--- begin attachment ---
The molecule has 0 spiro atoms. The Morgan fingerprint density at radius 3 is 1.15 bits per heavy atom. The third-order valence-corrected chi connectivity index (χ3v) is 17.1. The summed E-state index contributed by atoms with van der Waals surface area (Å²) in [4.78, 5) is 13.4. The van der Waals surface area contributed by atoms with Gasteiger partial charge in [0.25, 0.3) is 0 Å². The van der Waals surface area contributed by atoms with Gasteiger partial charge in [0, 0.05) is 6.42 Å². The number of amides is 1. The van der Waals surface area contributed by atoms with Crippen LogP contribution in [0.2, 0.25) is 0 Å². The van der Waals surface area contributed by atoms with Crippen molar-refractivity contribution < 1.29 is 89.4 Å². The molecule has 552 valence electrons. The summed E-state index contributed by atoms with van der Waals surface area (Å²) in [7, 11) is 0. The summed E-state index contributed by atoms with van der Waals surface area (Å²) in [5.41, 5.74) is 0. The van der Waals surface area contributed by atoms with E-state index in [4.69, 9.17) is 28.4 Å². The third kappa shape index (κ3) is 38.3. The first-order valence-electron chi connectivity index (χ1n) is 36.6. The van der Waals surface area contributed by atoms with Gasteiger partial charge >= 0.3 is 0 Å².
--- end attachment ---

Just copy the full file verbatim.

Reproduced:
The molecule has 0 spiro atoms. The Morgan fingerprint density at radius 3 is 1.15 bits per heavy atom. The third-order valence-corrected chi connectivity index (χ3v) is 17.1. The summed E-state index contributed by atoms with van der Waals surface area (Å²) in [4.78, 5) is 13.4. The van der Waals surface area contributed by atoms with Gasteiger partial charge in [0.25, 0.3) is 0 Å². The van der Waals surface area contributed by atoms with Gasteiger partial charge in [0, 0.05) is 6.42 Å². The number of amides is 1. The van der Waals surface area contributed by atoms with Crippen LogP contribution in [0.2, 0.25) is 0 Å². The van der Waals surface area contributed by atoms with Crippen molar-refractivity contribution < 1.29 is 89.4 Å². The molecule has 552 valence electrons. The summed E-state index contributed by atoms with van der Waals surface area (Å²) in [7, 11) is 0. The summed E-state index contributed by atoms with van der Waals surface area (Å²) in [5.41, 5.74) is 0. The van der Waals surface area contributed by atoms with E-state index in [4.69, 9.17) is 28.4 Å². The third kappa shape index (κ3) is 38.3. The first-order valence-electron chi connectivity index (χ1n) is 36.6. The van der Waals surface area contributed by atoms with Gasteiger partial charge >= 0.3 is 0 Å².